[ID] => 11258
[post_author] => 34
[post_date] => 2019-07-26 09:09:40
[post_date_gmt] => 2019-07-26 08:09:40
[post_content] => These days, a cost of doing business in the dangerous goods logistics sector lies in the numerous certifications, assessments and audits that need to be undergone before contracts will be signed. It is easy to assume that these hurdles have been imposed by the authorities or by the chemical industry but, looking back through the August 1989 issue of HCB, it is evident that much of the impetus came from logistics service providers (or ‘transport companies’, as they were normally known in those far-off days).
We reported in that issue on discussions that had taken place at the Tankcon 89 event – a long-gone trade show specifically for the road tanker transport sector – over the need for a harmonised concept of quality management in the fuel distribution industry. The problem was emerging as a result of the increasing use of audits by inspection bodies and shippers, leading to hauliers promoting the use of the relatively new British Standard BS 5750.
It seems strange to think that this was once a new idea; BS 5750 rapidly became commonplace in all sorts of industrial sectors, taken up and expanded into the ISO 9000 series and supplemented now by ISO 14000 and, for those in the chemical supply chain, SQAS, Responsible Care and all the sectoral and modal standards that apply.
Elsewhere in the August 1989 issue, there was a though-provoking article by Martin Castle, who at the time was chief officer, dangerous goods at Pira International. He was promoting the idea of having a single set of regulations for the transport of dangerous goods by air, which would have the benefit not only of saving shippers a lot of money through not having to have duplicate sets of rulebooks, but would also make enforcement simpler. Martin acknowledged the right of individual airlines – and, indeed, states – to issue their own restrictions on top of those provided in the ICAO Technical Instructions, but felt it pointless for the IATA DG Regulations to also merely reproduce the text of the Technical Instructions.
Martin’s proposal came at a time of significant change in the air transport rules, which had only just adopted the UN package testing provisions, and work was going on to adapt the UN’s new limited quantity provisions to be suitable for air transport. These changes would further reduce the variations between the UN system and that developed by IATA, which had been discussed at a joint IATA/ATA meeting in Houston in April. The two associations agreed that the UN limited quantity system was not so far away from IATA’s existing provisions for ‘non-specification packagings’, which had been in use for more than 30 years.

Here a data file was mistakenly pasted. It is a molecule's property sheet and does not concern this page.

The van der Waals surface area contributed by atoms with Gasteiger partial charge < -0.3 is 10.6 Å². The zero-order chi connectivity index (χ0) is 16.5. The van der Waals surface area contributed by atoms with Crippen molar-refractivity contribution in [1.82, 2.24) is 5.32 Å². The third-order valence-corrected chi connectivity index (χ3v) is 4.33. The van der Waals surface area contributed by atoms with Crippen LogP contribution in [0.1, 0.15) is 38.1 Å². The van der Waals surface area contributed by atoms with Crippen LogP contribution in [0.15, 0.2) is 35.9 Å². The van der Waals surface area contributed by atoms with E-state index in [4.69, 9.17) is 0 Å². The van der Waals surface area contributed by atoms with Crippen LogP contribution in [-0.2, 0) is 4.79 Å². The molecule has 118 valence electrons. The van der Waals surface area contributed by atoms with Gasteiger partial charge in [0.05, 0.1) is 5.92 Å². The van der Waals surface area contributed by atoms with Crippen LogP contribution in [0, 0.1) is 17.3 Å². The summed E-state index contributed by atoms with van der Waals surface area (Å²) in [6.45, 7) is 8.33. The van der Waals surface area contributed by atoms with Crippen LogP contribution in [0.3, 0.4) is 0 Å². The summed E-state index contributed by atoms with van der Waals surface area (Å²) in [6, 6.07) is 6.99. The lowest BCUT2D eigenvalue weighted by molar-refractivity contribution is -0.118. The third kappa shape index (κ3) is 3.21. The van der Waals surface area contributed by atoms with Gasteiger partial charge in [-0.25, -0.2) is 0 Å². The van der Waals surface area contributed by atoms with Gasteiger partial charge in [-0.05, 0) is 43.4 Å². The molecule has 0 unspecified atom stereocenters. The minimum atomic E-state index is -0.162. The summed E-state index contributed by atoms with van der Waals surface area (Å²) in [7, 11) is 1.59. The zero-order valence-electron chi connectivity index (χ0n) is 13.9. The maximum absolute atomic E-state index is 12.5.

Pira International reappeared in the August 1989 issue in its role as the operator of the UK’s packaging certification scheme, following what we called “severe criticism” of its annual charges levied on the packaging industry. The charges had been introduced to cover the running of the scheme, after the UK Department of Transport had withdrawn funding. DTp and Pira had agreed to meet the Chemical Industries Association and the Association of Drum Manufacturers to sort out the issue but it was clear that fees in the UK were, one way or another, going to remain higher than in other European countries.
[post_title] => 30 Years Ago: August 1989
[post_status] => publish
[comment_status] => open
[ping_status] => open
[post_name] => 30-years-ago-august-1989
[post_modified] => 2019-07-12 14:12:58
[post_modified_gmt] => 2019-07-12 13:12:58
[post_parent] => 0
[guid] => https://www.hcblive.com/?p=11258
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[post_type] => post
[comment_count] => 0
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